Fire can destroy your house and all of your possessions in less than an hour, and it can reduce an entire forest to a pile of ash and charred wood. It's also a terrifying weapon, with nearly unlimited destructive power. Fire kills more people every year than any other force of nature.
But at the same time, fire is extraordinarily helpful. It gave humans the first form of portable light and heat. It also gave us the ability to cook food, forge metal tools, form pottery, harden bricks and drive power plants. There are few things that have done as much harm to humanity as fire, and few things that have done as much good. It is certainly one of the most important forces in human history. But what is it, exactly?
The ancient Greeks considered fire one of the major elements in the universe, alongside water, earth and air. This grouping makes intuitive sense: You can feel fire, just like you can feel earth, water and air. You can also see it and smell it, and you can move it from place to place.
But fire is really something completely different. Earth, water and air are all forms of matter -- they are made up of millions and millions of atoms collected together. Fire isn't matter at all. It's a visible, tangible side effect of matter changing form -- it's one part of a chemical reaction.
We’ll look at how that reaction creates heat and light next.
What is Fire?
Typically, fire comes from a chemical reaction between oxygen in the atmosphere and some sort of fuel (wood or gasoline, for example). Of course, wood and gasoline don't spontaneously catch on fire just because they're surrounded by oxygen. For the combustion reaction to happen, you have to heat the fuel to its ignition temperature.
Here's the sequence of events in a typical wood fire:
Something heats the wood to a very high temperature. The heat can come from lots of different things -- a match, focused light, friction, lightning, something else that is already burning...
When the wood reaches about 300 degrees Fahrenheit (150 degrees Celsius), the heat decomposes some of the cellulose material that makes up the wood.
Some of the decomposed material is released as volatile gases. We know these gases as smoke. Smoke is compounds of hydrogen, carbon and oxygen. The rest of the material forms char, which is nearly pure carbon, and ash, which is all of the unburnable minerals in the wood (calcium, potassium, and so on). The char is what you buy when you buy charcoal. Charcoal is wood that has been heated to remove nearly all of the volatile gases and leave behind the carbon. That is why a charcoal fire burns with no smoke.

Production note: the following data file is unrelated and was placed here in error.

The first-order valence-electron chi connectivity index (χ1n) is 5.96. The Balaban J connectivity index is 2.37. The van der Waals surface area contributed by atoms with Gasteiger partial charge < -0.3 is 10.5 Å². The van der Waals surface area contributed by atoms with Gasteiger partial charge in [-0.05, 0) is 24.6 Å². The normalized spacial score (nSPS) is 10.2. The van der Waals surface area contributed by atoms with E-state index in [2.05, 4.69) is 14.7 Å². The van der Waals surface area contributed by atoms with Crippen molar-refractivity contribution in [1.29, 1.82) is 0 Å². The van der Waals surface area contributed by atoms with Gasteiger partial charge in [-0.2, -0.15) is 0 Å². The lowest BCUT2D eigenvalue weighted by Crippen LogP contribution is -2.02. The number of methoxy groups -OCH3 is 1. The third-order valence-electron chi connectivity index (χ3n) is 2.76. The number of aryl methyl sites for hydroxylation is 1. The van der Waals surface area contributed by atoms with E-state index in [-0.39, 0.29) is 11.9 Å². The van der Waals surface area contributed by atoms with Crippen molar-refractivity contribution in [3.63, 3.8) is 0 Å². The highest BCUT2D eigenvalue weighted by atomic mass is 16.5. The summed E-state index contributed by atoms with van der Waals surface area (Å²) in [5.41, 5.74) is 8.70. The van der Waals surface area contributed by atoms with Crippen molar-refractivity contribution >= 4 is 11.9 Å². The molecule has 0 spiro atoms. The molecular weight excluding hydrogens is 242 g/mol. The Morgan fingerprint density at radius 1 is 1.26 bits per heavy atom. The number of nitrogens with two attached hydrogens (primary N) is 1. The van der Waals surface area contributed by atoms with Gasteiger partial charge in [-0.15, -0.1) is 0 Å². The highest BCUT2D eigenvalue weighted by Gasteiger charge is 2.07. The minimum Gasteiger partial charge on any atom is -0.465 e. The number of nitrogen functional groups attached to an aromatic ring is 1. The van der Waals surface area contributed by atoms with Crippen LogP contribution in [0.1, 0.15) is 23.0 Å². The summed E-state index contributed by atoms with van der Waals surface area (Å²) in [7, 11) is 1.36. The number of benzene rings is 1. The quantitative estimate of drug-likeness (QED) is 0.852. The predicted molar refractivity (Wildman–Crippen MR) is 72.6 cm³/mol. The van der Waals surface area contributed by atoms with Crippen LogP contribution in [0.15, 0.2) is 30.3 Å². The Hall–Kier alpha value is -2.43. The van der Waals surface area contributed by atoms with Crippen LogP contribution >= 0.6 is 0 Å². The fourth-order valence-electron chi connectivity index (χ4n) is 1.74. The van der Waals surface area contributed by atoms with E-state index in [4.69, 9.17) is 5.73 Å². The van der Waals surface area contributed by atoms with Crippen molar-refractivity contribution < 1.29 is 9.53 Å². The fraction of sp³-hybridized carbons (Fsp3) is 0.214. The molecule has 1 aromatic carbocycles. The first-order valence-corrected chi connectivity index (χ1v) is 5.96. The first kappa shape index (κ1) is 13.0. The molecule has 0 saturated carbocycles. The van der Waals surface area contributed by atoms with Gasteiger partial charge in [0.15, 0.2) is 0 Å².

The actual burning of wood then happens in two separate reactions:
- When the volatile gases are hot enough (about 500 degrees F (260 degrees C) for wood), the compound molecules break apart, and the atoms recombine with the oxygen to form water, carbon dioxide and other products. In other words, they burn.
- The carbon in the char combines with oxygen as well, and this is a much slower reaction. That is why charcoal in a BBQ can stay hot for a long time.
A side effect of these chemical reactions is a lot of heat. The fact that the chemical reactions in a fire generate a lot of new heat is what sustains the fire. Many fuels burn in one step. Gasoline is a good example. Heat vaporizes gasoline and it all burns as a volatile gas. There is no char. Humans have also learned how to meter out the fuel and control a fire. A candle is a tool for slowly vaporizing and burning wax.
As they heat up, the rising carbon atoms (as well as atoms of other material) emit light. This "heat produces light" effect is called incandescence, and it is the same kind of thing that creates light in a light bulb. It is what causes the visible flame. Flame color varies depending on what you're burning and how hot it is. Color variation within in a flame is caused by uneven temperature. Typically, the hottest part of a flame -- the base -- glows blue, and the cooler parts at the top glow orange or yellow.